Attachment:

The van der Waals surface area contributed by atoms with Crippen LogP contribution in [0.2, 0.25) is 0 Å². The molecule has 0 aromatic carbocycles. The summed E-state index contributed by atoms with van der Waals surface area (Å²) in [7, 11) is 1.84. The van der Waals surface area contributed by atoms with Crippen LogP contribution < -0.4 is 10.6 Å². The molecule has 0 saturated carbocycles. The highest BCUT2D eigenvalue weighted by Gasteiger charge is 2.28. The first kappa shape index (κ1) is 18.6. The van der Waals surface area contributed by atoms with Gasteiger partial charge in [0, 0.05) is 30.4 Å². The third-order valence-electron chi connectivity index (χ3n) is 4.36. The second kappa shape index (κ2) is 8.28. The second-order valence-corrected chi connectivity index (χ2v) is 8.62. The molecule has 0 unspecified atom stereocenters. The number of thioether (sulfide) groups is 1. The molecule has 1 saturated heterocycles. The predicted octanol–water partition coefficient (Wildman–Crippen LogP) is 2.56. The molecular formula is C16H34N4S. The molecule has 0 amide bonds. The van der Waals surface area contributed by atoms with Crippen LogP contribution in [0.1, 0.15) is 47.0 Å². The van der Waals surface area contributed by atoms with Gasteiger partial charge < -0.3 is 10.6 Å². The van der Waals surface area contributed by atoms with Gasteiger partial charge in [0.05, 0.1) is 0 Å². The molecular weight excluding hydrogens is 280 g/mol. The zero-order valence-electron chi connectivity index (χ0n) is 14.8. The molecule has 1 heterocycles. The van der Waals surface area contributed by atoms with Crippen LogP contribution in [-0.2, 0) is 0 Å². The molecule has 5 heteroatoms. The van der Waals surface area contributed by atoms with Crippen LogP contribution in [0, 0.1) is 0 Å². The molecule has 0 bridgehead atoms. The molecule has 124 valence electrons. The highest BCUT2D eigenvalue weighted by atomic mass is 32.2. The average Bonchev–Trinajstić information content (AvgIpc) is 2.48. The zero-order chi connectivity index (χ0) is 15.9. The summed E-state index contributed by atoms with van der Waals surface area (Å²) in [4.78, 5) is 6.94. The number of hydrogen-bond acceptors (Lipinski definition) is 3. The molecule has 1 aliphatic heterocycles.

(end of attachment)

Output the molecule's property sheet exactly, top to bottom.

The van der Waals surface area contributed by atoms with Crippen LogP contribution in [0.2, 0.25) is 0 Å². The molecule has 0 aromatic carbocycles. The summed E-state index contributed by atoms with van der Waals surface area (Å²) in [7, 11) is 1.84. The van der Waals surface area contributed by atoms with Crippen LogP contribution < -0.4 is 10.6 Å². The molecule has 0 saturated carbocycles. The highest BCUT2D eigenvalue weighted by Gasteiger charge is 2.28. The first kappa shape index (κ1) is 18.6. The van der Waals surface area contributed by atoms with Gasteiger partial charge in [0, 0.05) is 30.4 Å². The third-order valence-electron chi connectivity index (χ3n) is 4.36. The second kappa shape index (κ2) is 8.28. The second-order valence-corrected chi connectivity index (χ2v) is 8.62. The molecule has 0 unspecified atom stereocenters. The number of thioether (sulfide) groups is 1. The molecule has 1 saturated heterocycles. The predicted octanol–water partition coefficient (Wildman–Crippen LogP) is 2.56. The molecular formula is C16H34N4S. The molecule has 0 amide bonds. The van der Waals surface area contributed by atoms with Crippen LogP contribution in [0.1, 0.15) is 47.0 Å². The van der Waals surface area contributed by atoms with Gasteiger partial charge < -0.3 is 10.6 Å². The van der Waals surface area contributed by atoms with Gasteiger partial charge in [0.05, 0.1) is 0 Å². The molecular weight excluding hydrogens is 280 g/mol. The zero-order valence-electron chi connectivity index (χ0n) is 14.8. The molecule has 1 heterocycles. The van der Waals surface area contributed by atoms with Crippen LogP contribution in [-0.2, 0) is 0 Å². The molecule has 5 heteroatoms. The van der Waals surface area contributed by atoms with Crippen LogP contribution in [0, 0.1) is 0 Å². The molecule has 0 bridgehead atoms. The molecule has 124 valence electrons. The highest BCUT2D eigenvalue weighted by atomic mass is 32.2. The average Bonchev–Trinajstić information content (AvgIpc) is 2.48. The zero-order chi connectivity index (χ0) is 15.9. The summed E-state index contributed by atoms with van der Waals surface area (Å²) in [4.78, 5) is 6.94. The number of hydrogen-bond acceptors (Lipinski definition) is 3. The molecule has 1 aliphatic heterocycles.